“Stars were falling across the sky myriad and random, speeding along brief vectors from their origins to their destinies in dust and nothingness.” –Cormac McCarthy
We all have a brief time on Earth. Some of us spend this time rushing about trying to accomplish an impossible list of tasks, each replaced immediately by another upon completion. Some strive hard for achievements while taking time out to enjoy the quiet, peaceful days life provides us. Others meander through life from one day to the next, with little concern for racking up a list of “achievements” apart from getting out of bed.
All groups have their merits and their downfalls. Personally, I find myself in the first group. Whether it came at birth or in the way I was raised, I always seem to dish more onto my plate than I can handle. Over the past few years I have been a full-time student and held down two jobs while also trying to advance a career in music — not to mention maintaining a regular social calendar of rockin’ n’ rollin’ all night and partying every day.
This — miraculously — worked well until exam time in April, when I was hit with the first in a wave of minor illnesses. They came at me one after the other until this week. All the while I refused to let up on the pace I’d set for myself, assuming I could get through both tasks and illnesses unscathed and without having to relent on the number of beers I consumed on a daily basis. Any health practitioner will tell you this is not a path to tread, and it wasn’t long before I was hit rock hard with possibly the worst flu I’ve ever experienced in my life. If it hadn’t been for the loving rehabilitation from my girlfriend, I don’t think I would have been able to write this article, much less edit this first section of the year.
And so I’ve come to the conclusion that country music legend Tom T. Hall was right after all when he sang his classic tune, “Joe, don’t let your music kill you.”
Perhaps I listened to a little too much Neil Young as a child, and not enough Tom T. Young’s classic line, reiterated first to my generation by the late Kurt Cobain, “it’s better to burn out than it is to rust,” has likely coloured my outlook on what it means to achieve success. Neil may have been commenting on the flash-in-the-pan success of the Sex Pistols — who I also overly admired in my youth — but the message sums up the lives of many young artists-to-be who hold the “27 Club” in high esteem.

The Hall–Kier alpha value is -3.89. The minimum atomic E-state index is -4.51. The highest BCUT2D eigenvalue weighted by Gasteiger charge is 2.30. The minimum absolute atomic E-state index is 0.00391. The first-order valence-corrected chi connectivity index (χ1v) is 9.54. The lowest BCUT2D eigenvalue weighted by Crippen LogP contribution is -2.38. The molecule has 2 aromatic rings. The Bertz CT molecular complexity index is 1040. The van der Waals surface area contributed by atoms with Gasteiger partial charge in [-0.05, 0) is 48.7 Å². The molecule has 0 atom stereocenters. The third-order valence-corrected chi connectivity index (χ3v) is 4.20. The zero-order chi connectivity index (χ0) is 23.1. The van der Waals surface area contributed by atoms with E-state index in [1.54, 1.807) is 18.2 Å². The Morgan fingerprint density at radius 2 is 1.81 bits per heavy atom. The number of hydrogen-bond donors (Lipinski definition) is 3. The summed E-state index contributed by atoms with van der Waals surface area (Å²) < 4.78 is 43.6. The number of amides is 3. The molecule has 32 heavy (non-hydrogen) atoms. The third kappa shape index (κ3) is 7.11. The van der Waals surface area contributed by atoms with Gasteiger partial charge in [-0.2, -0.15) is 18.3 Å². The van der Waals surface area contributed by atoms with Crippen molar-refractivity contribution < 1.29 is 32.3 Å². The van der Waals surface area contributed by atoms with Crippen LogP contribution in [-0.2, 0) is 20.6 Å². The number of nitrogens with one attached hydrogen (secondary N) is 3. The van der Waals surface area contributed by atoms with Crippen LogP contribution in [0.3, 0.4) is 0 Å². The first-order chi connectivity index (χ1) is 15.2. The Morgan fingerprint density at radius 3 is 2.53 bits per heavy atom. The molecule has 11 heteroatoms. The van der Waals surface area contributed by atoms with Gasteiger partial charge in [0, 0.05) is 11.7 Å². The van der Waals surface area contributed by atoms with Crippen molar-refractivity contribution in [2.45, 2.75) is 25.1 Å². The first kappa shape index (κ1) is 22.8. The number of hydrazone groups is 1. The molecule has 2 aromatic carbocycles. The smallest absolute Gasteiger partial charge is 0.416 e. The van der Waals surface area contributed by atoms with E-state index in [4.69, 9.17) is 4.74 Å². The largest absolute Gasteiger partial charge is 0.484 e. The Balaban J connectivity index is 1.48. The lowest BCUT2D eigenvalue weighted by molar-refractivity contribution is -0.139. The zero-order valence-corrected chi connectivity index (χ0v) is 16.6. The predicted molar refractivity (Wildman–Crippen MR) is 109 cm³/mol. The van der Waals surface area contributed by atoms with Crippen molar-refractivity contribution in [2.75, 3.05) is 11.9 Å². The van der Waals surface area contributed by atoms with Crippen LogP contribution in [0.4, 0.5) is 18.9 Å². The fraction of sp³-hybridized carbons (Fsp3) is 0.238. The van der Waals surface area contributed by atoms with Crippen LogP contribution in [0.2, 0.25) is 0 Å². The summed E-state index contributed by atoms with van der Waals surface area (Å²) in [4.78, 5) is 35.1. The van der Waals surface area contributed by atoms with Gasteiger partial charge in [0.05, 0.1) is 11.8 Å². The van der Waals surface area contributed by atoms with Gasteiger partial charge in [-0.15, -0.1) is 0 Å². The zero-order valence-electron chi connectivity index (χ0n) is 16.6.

Kurt, Jimi, Janis, Jim, Brian, Pigpen — their stars burnt out long ago and their bodies are rotting in the ground, forever 27, yet still people hold these artists up as gods, while musicians who continue to perform well into their sixties, like Bob Dylan and Gordon Lightfoot, are often looked upon as old fools who should have bowed out long ago.
But who are the real winners, in the end? In 100 years time, some of their works may survive, but much will go the way of all art — back to the void from which it was created. The same could be said about much of our other earthly pursuits apart from art. Sports awards, comment articles, GPAs, “unforgettable” party nights, that extra minimum wage shift you picked up. Whatever. Our personal vectors through life are only so short and there comes a time to weigh what is important, and what can wait.
So, if you happen to be like me and push yourself to the point of exhaustion over life’s trivialities — as Tom T. said, the things that “are supposed to make you happy” — take a break and cool your jets. Ask yourself, “Is this particular thing worth hitting the wall for?”
Ask the stars above, who’ve seen much more than all of us put together. Ask the sun, which will burn on well after you and I are dead and gone. Better yet, ask the dust. As inconsequential as these motes are, they are quite literally what we are made of, and to what we — and all our endeavours — will return to when we are gone. Ask the dust, “Is it better to burn out and be gone, or to rust and enjoy the ride?”
Sheldon Birnie is the Comment Editor at the Manitoban.